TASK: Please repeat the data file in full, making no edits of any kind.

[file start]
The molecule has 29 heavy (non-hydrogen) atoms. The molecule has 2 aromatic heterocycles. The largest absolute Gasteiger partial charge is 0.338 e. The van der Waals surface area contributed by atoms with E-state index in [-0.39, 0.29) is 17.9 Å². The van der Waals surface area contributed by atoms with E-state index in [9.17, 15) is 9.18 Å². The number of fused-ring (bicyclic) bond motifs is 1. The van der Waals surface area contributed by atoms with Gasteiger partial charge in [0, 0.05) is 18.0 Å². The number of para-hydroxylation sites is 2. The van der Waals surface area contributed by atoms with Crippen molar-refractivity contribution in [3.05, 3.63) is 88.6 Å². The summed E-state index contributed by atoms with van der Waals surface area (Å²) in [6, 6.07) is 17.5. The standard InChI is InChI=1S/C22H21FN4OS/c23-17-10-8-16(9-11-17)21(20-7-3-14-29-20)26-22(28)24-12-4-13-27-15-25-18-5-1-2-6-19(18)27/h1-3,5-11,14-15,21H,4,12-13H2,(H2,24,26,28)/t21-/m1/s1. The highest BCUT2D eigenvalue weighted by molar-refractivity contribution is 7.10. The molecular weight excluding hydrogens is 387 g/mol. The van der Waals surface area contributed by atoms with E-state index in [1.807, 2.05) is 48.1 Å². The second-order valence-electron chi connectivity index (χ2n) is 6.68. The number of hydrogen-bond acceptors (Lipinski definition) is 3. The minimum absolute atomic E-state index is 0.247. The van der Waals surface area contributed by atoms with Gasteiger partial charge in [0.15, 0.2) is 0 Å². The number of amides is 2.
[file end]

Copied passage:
The molecule has 29 heavy (non-hydrogen) atoms. The molecule has 2 aromatic heterocycles. The largest absolute Gasteiger partial charge is 0.338 e. The van der Waals surface area contributed by atoms with E-state index in [-0.39, 0.29) is 17.9 Å². The van der Waals surface area contributed by atoms with E-state index in [9.17, 15) is 9.18 Å². The number of fused-ring (bicyclic) bond motifs is 1. The van der Waals surface area contributed by atoms with Gasteiger partial charge in [0, 0.05) is 18.0 Å². The number of para-hydroxylation sites is 2. The van der Waals surface area contributed by atoms with Crippen molar-refractivity contribution in [3.05, 3.63) is 88.6 Å². The summed E-state index contributed by atoms with van der Waals surface area (Å²) in [6, 6.07) is 17.5. The standard InChI is InChI=1S/C22H21FN4OS/c23-17-10-8-16(9-11-17)21(20-7-3-14-29-20)26-22(28)24-12-4-13-27-15-25-18-5-1-2-6-19(18)27/h1-3,5-11,14-15,21H,4,12-13H2,(H2,24,26,28)/t21-/m1/s1. The highest BCUT2D eigenvalue weighted by molar-refractivity contribution is 7.10. The molecular weight excluding hydrogens is 387 g/mol. The van der Waals surface area contributed by atoms with E-state index in [1.807, 2.05) is 48.1 Å². The second-order valence-electron chi connectivity index (χ2n) is 6.68. The number of hydrogen-bond acceptors (Lipinski definition) is 3. The minimum absolute atomic E-state index is 0.247. The van der Waals surface area contributed by atoms with Gasteiger partial charge in [0.15, 0.2) is 0 Å². The number of amides is 2.